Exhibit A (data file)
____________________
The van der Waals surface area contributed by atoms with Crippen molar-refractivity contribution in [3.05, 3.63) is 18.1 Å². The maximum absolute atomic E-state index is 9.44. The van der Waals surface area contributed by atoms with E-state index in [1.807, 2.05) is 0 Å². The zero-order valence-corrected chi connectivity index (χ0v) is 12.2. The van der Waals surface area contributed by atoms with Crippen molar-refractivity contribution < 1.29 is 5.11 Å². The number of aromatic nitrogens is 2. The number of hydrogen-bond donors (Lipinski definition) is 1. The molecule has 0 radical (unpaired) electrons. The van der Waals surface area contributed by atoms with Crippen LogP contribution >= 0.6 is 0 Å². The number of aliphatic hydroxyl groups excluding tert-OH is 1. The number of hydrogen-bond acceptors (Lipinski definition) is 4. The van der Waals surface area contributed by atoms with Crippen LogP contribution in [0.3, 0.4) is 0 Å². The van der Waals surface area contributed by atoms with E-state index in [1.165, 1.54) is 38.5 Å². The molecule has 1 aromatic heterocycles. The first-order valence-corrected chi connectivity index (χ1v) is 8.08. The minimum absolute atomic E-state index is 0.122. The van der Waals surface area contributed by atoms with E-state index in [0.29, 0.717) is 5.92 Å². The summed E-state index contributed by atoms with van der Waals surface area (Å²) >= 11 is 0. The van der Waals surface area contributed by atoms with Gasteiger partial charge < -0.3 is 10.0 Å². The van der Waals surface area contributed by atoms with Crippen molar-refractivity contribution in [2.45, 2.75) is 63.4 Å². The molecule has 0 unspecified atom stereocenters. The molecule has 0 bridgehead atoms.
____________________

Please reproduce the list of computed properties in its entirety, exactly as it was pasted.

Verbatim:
The van der Waals surface area contributed by atoms with Crippen molar-refractivity contribution in [3.05, 3.63) is 18.1 Å². The maximum absolute atomic E-state index is 9.44. The van der Waals surface area contributed by atoms with E-state index in [1.807, 2.05) is 0 Å². The zero-order valence-corrected chi connectivity index (χ0v) is 12.2. The van der Waals surface area contributed by atoms with Crippen molar-refractivity contribution < 1.29 is 5.11 Å². The number of aromatic nitrogens is 2. The number of hydrogen-bond donors (Lipinski definition) is 1. The molecule has 0 radical (unpaired) electrons. The van der Waals surface area contributed by atoms with Crippen LogP contribution >= 0.6 is 0 Å². The number of aliphatic hydroxyl groups excluding tert-OH is 1. The number of hydrogen-bond acceptors (Lipinski definition) is 4. The van der Waals surface area contributed by atoms with Crippen LogP contribution in [0.3, 0.4) is 0 Å². The van der Waals surface area contributed by atoms with E-state index in [1.165, 1.54) is 38.5 Å². The molecule has 1 aromatic heterocycles. The first-order valence-corrected chi connectivity index (χ1v) is 8.08. The minimum absolute atomic E-state index is 0.122. The van der Waals surface area contributed by atoms with E-state index in [0.29, 0.717) is 5.92 Å². The summed E-state index contributed by atoms with van der Waals surface area (Å²) >= 11 is 0. The van der Waals surface area contributed by atoms with Gasteiger partial charge < -0.3 is 10.0 Å². The van der Waals surface area contributed by atoms with Crippen molar-refractivity contribution in [2.45, 2.75) is 63.4 Å². The molecule has 0 unspecified atom stereocenters. The molecule has 0 bridgehead atoms.